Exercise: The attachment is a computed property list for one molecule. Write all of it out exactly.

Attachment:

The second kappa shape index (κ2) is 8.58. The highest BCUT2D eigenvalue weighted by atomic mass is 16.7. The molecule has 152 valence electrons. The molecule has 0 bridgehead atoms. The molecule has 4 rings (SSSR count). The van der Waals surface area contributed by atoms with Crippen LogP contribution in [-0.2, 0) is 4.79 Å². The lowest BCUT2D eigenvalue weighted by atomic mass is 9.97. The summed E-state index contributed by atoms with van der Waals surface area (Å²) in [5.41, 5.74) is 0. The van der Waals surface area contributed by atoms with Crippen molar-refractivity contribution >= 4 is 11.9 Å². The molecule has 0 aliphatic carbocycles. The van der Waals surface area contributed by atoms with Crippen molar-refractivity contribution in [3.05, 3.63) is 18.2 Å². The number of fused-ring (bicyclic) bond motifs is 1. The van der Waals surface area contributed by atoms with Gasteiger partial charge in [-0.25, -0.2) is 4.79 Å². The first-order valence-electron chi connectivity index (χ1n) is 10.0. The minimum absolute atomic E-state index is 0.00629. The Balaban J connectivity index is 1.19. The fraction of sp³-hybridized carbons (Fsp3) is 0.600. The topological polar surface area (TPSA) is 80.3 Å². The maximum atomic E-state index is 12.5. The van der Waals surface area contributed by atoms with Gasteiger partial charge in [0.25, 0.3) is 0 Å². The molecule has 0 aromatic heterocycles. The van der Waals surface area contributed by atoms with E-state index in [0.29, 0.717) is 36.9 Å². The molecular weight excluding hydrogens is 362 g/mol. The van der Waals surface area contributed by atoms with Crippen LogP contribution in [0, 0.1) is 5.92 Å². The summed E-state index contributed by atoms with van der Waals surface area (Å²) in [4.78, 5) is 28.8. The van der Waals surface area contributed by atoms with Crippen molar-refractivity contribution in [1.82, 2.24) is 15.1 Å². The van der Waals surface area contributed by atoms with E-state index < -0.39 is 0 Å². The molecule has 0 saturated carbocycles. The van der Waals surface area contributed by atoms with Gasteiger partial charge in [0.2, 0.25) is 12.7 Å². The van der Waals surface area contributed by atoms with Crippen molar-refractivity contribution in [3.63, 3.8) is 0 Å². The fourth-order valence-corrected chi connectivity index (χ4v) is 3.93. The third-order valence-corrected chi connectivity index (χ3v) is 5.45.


The second kappa shape index (κ2) is 8.58. The highest BCUT2D eigenvalue weighted by atomic mass is 16.7. The molecule has 152 valence electrons. The molecule has 0 bridgehead atoms. The molecule has 4 rings (SSSR count). The van der Waals surface area contributed by atoms with Crippen LogP contribution in [-0.2, 0) is 4.79 Å². The lowest BCUT2D eigenvalue weighted by atomic mass is 9.97. The summed E-state index contributed by atoms with van der Waals surface area (Å²) in [5.41, 5.74) is 0. The van der Waals surface area contributed by atoms with Crippen molar-refractivity contribution >= 4 is 11.9 Å². The molecule has 0 aliphatic carbocycles. The van der Waals surface area contributed by atoms with Crippen molar-refractivity contribution in [3.05, 3.63) is 18.2 Å². The number of fused-ring (bicyclic) bond motifs is 1. The van der Waals surface area contributed by atoms with Gasteiger partial charge in [-0.25, -0.2) is 4.79 Å². The first-order valence-electron chi connectivity index (χ1n) is 10.0. The minimum absolute atomic E-state index is 0.00629. The Balaban J connectivity index is 1.19. The fraction of sp³-hybridized carbons (Fsp3) is 0.600. The topological polar surface area (TPSA) is 80.3 Å². The maximum atomic E-state index is 12.5. The van der Waals surface area contributed by atoms with Gasteiger partial charge in [0.25, 0.3) is 0 Å². The molecule has 0 aromatic heterocycles. The van der Waals surface area contributed by atoms with E-state index in [0.29, 0.717) is 36.9 Å². The molecular weight excluding hydrogens is 362 g/mol. The van der Waals surface area contributed by atoms with Crippen LogP contribution in [0, 0.1) is 5.92 Å². The summed E-state index contributed by atoms with van der Waals surface area (Å²) in [4.78, 5) is 28.8. The van der Waals surface area contributed by atoms with Crippen molar-refractivity contribution in [1.82, 2.24) is 15.1 Å². The van der Waals surface area contributed by atoms with E-state index < -0.39 is 0 Å². The molecule has 0 saturated carbocycles. The van der Waals surface area contributed by atoms with Gasteiger partial charge in [0.2, 0.25) is 12.7 Å². The van der Waals surface area contributed by atoms with Crippen molar-refractivity contribution in [3.63, 3.8) is 0 Å². The fourth-order valence-corrected chi connectivity index (χ4v) is 3.93. The third-order valence-corrected chi connectivity index (χ3v) is 5.45.